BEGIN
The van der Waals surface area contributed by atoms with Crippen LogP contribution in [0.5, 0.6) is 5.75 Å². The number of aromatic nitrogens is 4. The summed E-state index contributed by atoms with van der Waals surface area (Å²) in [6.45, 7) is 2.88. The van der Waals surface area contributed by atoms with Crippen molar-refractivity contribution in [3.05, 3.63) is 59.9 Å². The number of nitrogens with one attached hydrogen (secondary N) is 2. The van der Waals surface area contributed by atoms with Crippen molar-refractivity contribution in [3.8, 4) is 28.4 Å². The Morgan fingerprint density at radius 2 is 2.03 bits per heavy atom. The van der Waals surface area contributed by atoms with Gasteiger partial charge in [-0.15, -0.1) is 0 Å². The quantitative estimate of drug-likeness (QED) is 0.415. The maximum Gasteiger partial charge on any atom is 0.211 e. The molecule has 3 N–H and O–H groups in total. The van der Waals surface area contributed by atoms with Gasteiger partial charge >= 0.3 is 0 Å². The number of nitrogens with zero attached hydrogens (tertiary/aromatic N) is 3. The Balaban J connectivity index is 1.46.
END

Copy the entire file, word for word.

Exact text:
The van der Waals surface area contributed by atoms with Crippen LogP contribution in [0.5, 0.6) is 5.75 Å². The number of aromatic nitrogens is 4. The summed E-state index contributed by atoms with van der Waals surface area (Å²) in [6.45, 7) is 2.88. The van der Waals surface area contributed by atoms with Crippen molar-refractivity contribution in [3.05, 3.63) is 59.9 Å². The number of nitrogens with one attached hydrogen (secondary N) is 2. The van der Waals surface area contributed by atoms with Crippen molar-refractivity contribution in [3.8, 4) is 28.4 Å². The Morgan fingerprint density at radius 2 is 2.03 bits per heavy atom. The van der Waals surface area contributed by atoms with Gasteiger partial charge in [-0.15, -0.1) is 0 Å². The quantitative estimate of drug-likeness (QED) is 0.415. The maximum Gasteiger partial charge on any atom is 0.211 e. The molecule has 3 N–H and O–H groups in total. The van der Waals surface area contributed by atoms with Gasteiger partial charge >= 0.3 is 0 Å². The number of nitrogens with zero attached hydrogens (tertiary/aromatic N) is 3. The Balaban J connectivity index is 1.46.